Circuit City died because their management team made a series of errors stretching a decade. Their real estate plan was crap, their inventory management was crap, their decision to stop selling appliances was crap, and their decision to go from a commission based compensation plan to an hourly rate was crap.Well it looks as if you can say that about Best Buy also?
After today's earning release, I agree with you on Best Buy. Thumbing through trailing twelve month statements, they need to cut half of their real estate costs and also need to a better online presence. Combine this with a head scratcher of a CEO pick (this guy has never done retail or a company this big) and the fact that some shareholders might sue because the board is not listening to the founder's takeover bid and it is ugly for them in the future.
Then they're completely crazy & out of touch with reality. Any CEO would fail if they kept with the same vision because of simply what it is at hand. They'll end up suing each other & tearing the company apart instead of seeing the big picture. Best Buy, and most retail like this, needs to start the painful process of scaling back these huge storefronts, fire a bunch of zit faced employees who aren't needed, increase their online presence & use the store spaces for pick ups, exchanges, distribution, etc.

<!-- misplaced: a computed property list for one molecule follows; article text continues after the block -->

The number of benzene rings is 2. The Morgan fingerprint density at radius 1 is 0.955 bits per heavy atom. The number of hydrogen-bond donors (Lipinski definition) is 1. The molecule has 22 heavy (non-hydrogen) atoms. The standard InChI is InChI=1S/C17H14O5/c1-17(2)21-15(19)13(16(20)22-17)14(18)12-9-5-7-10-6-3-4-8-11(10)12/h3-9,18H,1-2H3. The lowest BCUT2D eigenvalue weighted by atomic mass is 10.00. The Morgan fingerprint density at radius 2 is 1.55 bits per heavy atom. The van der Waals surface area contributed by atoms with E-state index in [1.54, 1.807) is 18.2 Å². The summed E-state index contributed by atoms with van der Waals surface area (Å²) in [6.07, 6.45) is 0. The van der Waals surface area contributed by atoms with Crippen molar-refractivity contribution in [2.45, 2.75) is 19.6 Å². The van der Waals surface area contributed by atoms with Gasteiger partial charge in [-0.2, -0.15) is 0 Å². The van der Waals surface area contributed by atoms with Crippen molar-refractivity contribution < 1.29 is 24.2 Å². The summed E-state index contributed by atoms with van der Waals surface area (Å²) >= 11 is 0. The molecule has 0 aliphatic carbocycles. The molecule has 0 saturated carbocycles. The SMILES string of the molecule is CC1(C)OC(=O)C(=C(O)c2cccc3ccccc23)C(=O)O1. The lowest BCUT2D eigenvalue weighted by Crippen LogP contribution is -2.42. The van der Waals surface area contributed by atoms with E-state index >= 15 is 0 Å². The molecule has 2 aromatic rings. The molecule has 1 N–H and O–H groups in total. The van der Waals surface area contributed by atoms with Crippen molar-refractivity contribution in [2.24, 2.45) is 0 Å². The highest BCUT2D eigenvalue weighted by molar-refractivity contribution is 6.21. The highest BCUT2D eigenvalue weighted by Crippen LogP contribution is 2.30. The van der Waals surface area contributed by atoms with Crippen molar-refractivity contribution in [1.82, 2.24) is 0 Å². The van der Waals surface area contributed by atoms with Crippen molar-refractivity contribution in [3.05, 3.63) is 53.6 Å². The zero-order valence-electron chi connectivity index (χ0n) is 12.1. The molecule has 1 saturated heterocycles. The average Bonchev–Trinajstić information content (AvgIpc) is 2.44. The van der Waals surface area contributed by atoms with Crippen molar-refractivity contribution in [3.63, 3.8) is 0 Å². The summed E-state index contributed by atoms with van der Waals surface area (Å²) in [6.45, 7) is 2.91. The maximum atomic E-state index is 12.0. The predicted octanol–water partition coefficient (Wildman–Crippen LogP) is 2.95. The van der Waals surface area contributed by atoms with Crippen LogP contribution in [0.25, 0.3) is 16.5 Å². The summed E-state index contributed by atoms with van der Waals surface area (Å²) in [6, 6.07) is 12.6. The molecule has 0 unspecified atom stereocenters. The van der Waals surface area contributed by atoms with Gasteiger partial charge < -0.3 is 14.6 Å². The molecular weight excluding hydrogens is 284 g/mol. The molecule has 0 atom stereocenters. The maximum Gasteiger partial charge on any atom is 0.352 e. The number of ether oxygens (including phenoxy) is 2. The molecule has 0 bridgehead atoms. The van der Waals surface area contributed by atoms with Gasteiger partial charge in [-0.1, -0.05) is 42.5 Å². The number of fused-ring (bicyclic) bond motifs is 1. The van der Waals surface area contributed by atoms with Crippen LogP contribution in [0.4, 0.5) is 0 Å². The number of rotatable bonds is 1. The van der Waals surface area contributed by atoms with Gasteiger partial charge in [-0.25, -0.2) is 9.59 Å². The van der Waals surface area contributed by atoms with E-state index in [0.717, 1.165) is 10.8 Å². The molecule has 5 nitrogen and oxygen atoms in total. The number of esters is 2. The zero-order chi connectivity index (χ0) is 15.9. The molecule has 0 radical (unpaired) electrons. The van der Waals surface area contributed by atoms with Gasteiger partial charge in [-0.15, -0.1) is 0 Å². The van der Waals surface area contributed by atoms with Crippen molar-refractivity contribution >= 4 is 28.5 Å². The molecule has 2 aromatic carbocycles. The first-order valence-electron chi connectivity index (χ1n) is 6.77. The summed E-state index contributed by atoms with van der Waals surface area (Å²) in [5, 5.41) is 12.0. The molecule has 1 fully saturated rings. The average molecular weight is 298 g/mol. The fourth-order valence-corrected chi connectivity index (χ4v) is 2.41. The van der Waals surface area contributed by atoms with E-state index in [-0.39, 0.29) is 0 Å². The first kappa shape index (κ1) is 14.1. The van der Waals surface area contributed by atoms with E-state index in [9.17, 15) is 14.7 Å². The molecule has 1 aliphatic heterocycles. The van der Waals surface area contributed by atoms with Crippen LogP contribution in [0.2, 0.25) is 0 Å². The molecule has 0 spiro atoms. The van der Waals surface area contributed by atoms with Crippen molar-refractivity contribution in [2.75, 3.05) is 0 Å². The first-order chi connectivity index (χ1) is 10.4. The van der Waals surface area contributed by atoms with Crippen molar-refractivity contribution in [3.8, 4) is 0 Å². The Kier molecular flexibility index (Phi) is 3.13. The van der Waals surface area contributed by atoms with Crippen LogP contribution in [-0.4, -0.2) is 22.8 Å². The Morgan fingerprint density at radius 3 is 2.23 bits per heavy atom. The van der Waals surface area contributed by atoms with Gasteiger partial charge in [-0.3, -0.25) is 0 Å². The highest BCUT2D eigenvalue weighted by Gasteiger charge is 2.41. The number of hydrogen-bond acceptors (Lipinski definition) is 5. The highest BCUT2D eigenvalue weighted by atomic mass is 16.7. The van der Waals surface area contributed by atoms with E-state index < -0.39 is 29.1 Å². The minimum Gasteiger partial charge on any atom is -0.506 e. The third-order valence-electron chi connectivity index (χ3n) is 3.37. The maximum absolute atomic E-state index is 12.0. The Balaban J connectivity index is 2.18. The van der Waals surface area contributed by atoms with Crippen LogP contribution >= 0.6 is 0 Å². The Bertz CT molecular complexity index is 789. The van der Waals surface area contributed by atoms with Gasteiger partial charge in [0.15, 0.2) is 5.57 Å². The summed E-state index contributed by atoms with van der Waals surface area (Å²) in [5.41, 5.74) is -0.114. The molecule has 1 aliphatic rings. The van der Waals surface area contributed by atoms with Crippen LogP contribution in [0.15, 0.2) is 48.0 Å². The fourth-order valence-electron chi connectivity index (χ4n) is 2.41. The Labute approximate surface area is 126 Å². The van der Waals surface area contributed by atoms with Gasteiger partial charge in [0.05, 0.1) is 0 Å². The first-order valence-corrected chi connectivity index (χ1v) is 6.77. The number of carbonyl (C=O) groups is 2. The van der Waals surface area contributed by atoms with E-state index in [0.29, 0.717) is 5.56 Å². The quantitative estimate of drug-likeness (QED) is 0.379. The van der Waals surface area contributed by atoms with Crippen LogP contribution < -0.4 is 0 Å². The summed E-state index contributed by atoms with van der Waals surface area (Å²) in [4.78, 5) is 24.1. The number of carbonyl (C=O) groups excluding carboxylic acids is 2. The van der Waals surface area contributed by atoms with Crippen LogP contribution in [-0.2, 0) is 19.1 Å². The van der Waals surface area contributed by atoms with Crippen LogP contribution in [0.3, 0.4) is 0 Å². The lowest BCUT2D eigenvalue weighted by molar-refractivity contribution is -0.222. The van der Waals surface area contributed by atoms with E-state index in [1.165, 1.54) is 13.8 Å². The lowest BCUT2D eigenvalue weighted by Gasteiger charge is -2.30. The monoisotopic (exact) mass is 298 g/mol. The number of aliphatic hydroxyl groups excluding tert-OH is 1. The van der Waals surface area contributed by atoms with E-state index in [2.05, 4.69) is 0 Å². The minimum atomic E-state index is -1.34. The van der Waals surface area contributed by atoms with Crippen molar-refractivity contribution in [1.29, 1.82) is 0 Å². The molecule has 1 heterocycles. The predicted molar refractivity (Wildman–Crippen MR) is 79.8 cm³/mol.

Amazon has it right. Check this out: http://www.businessinsider.com/amazon-locker-2012-8
Yes, its small & not in a lot of cities. But I can imagine a not too distant future where people just order what they want online, even bigger items, & go pick it up locally. Maybe even the same day if distribution centers are close by. And with very little overhead so prices remain the cheapest they can.
This is the kind of major disruptions I'm talking about. I'd bet anything that most the big box & other retail crap is gonna go bye bye in the next decade. Blanding Blvd will look like a damn bomb hit it.